Social Marketing for Professional Services on YouTube
Just under a year ago, we started a web series at work for our senior consultants to work directly with clients in front of a live audience on YouTube. I’ve learned some things along the way that might help similar Professional Services organizations in their social media marketing efforts. Called, “the show,” the intent was to do something more ambitious than a dull vendor teleconference.
Most vendors continue to host highly scripted web presentations where the faceless narrators read bullet points from similar-looking slides to a bored audience. Somewhere between 55% and 83% of your message is lost during a WebEx. On the low end, studies show that 55% of communication is non-verbal, 38% tone of voice, and just 7% on your choice of words. According to Wikipedia, 83% of communications is visual. That means that your audience might remember as little as ten minutes of an hour-long presentation. Many Professional Services Organizations consider this as a lead generation activity. They might do better rescheduling these sessions for 10 PM as a non-addictive competitor to Ambien or Lunesta.
A live streaming broadcast is considerably faster to create than a recorded interview session. It is tempting to take and re-take interview segments to get the words, ‘just right’, which often results in interviewees looking and sounding rehearsed. That is not possible with a live broadcast. There’s just one cut with no re-takes allowed.
Similarly, rehearsing lines or questions before a live broadcast is a bad idea. The only planned segments are when we move around on set. Seemingly little things, like when guests get up to write on a whiteboard, are more difficult when there are three or four cameras all streaming at the same time. Everything else is live, which allows the unique values and culture of the consultants to come through.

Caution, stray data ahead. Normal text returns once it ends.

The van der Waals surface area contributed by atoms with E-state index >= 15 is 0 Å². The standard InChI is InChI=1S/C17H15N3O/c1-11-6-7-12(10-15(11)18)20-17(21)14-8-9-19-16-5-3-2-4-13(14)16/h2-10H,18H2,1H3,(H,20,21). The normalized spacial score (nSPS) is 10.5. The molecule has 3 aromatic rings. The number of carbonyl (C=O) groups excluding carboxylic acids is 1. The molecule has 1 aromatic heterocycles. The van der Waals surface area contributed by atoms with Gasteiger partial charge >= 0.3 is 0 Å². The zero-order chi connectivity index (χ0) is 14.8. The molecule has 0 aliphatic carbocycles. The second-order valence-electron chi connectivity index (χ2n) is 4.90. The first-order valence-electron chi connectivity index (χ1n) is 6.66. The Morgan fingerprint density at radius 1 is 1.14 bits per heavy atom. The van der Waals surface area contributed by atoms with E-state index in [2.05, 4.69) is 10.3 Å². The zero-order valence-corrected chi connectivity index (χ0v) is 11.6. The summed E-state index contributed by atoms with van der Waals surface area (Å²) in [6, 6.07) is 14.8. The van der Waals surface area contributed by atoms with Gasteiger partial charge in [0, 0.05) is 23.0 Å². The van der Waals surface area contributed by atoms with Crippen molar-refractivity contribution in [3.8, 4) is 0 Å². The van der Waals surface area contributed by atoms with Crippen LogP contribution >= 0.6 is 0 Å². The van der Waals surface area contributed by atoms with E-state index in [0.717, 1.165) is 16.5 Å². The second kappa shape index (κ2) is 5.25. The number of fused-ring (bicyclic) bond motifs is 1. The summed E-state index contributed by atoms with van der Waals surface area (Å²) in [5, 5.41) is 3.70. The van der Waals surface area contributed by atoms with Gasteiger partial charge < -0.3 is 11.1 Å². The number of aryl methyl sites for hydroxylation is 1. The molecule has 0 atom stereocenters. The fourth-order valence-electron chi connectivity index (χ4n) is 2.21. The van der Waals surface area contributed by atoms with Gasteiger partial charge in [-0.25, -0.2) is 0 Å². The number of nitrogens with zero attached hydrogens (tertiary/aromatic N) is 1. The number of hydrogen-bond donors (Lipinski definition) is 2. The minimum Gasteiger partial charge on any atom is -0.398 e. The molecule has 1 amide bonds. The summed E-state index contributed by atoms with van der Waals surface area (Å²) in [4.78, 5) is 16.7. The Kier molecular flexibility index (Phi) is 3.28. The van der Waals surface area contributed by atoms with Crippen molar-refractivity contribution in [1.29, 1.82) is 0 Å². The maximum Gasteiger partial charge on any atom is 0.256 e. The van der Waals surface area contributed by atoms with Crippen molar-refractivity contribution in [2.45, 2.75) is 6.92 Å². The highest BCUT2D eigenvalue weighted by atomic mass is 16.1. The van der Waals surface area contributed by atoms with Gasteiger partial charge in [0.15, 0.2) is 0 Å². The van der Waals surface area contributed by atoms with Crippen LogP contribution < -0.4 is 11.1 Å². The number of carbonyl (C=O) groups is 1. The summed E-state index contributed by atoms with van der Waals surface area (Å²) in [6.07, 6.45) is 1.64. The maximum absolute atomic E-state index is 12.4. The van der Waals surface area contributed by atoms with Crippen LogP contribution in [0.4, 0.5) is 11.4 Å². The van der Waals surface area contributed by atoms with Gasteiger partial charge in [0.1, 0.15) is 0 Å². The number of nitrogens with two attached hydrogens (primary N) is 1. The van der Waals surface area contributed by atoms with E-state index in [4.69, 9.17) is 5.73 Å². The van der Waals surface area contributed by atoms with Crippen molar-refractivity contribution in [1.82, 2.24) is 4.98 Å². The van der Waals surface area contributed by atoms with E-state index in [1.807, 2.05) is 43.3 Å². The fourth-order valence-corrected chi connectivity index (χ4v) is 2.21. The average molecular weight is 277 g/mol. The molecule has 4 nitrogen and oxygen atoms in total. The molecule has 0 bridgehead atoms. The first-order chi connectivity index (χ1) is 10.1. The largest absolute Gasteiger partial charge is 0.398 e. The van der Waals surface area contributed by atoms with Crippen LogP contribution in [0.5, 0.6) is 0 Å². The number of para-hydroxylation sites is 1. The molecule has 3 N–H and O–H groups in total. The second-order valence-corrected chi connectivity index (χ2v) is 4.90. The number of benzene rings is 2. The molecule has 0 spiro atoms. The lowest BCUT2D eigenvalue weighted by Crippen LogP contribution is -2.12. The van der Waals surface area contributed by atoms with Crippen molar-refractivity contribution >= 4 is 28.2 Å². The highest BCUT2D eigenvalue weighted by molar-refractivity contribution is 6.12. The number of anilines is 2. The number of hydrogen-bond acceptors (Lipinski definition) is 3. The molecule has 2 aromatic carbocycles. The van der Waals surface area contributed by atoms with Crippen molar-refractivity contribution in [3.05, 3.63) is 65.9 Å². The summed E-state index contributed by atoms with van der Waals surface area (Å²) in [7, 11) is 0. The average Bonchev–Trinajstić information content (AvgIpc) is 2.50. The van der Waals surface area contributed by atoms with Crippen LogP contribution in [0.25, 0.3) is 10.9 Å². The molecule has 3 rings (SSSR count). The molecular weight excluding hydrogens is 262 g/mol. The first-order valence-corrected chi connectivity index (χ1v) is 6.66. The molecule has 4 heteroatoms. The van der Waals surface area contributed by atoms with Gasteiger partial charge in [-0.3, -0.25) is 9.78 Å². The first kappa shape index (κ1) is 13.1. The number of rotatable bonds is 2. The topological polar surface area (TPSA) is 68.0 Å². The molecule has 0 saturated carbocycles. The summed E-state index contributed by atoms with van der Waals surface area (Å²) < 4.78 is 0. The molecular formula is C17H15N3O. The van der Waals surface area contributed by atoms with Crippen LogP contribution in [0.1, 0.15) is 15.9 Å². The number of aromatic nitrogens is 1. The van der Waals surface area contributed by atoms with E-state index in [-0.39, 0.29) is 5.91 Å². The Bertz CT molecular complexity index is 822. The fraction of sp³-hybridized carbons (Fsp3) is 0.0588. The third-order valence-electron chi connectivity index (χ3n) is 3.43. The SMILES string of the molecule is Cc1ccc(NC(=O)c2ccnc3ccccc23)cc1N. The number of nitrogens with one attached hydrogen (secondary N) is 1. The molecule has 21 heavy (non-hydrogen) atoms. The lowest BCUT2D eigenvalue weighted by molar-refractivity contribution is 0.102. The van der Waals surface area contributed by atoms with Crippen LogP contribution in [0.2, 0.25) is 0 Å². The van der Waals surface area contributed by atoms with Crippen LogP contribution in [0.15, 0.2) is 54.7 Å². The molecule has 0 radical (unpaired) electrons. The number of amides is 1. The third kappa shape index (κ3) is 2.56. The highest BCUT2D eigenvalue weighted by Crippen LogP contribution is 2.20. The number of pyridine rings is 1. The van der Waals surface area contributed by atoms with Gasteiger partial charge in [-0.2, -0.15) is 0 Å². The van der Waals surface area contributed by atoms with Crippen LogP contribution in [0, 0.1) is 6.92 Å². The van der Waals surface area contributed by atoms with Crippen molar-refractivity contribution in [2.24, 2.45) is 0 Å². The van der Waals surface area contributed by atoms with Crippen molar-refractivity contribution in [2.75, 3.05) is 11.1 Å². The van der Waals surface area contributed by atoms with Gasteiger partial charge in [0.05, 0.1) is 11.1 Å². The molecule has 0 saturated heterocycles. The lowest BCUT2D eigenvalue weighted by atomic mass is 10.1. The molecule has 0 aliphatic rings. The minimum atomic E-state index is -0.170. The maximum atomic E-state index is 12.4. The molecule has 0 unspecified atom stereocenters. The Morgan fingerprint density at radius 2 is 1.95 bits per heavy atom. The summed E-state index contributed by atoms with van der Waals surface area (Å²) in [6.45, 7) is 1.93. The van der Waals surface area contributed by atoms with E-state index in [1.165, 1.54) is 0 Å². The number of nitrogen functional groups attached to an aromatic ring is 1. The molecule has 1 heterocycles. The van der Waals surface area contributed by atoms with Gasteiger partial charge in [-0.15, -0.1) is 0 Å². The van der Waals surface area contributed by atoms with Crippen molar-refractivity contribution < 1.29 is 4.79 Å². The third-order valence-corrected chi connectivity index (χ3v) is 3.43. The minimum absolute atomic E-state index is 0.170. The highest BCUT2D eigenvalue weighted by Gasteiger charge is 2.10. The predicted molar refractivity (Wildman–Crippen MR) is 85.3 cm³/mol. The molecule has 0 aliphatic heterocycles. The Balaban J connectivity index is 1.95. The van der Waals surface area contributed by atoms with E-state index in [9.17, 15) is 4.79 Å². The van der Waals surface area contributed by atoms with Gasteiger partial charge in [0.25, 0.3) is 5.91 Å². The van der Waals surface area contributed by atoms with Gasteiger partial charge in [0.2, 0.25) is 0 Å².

I am fortunate that we have professionals with relevant experience working on this project. Nick Gamb previously produced and directed the news at a couple different television stations. Moreover, Keith Moreau films documentaries. It would be a challenge to deliver a high-quality hour-long broadcast without their expertise, or at least domain knowledge from television.
My first guest, Cindy Ritchie, suggested that the Martha Stewart Weddings TV show was an excellent model for showing longer sequences. Live technical demos often require waiting. Instead of waiting and watching a status bar on YouTube, she created ‘before’ and ‘after’ virtual machine checkpoints. This helped to keep the broadcast moving.
During the broadcast, I take questions via email instead of via chat. Initially, this was primarily a technology constraint; YouTube has comments, but no chat feature. The advantage of receiving questions by email is that I can sequence, abbreviate, and sometimes combine questions from viewers.
All of the senior consultants and partners who have been guests on the show report that they are instantly more recognizable to clients. Having watched the broadcast, clients will also demand senior consultants by name. This is a tremendous value at an experience or expertise-based Professional Services organization, where an individual’s personality could be the tipping point in a purchasing decision.
YouTube also provides viewing statistics for individual videos. The only meaningful statistic is the number of viewers watching live, and that even requires some interpretation. We’ve heard of viewers booking conference rooms with big-screen LCD monitors to watch each new episode. According to YouTube, that is one viewer, even if it represents eight people watching.
The final best practice I’ve learned from the show is that it’s necessary to try new things to see if they work. Often, we can get caught up in feasibility studies or get hung up on having always done things a certain way. The only real way to know if YouTube can be an effective part of your firm’s social marketing is to set a hard deadline for a broadcast.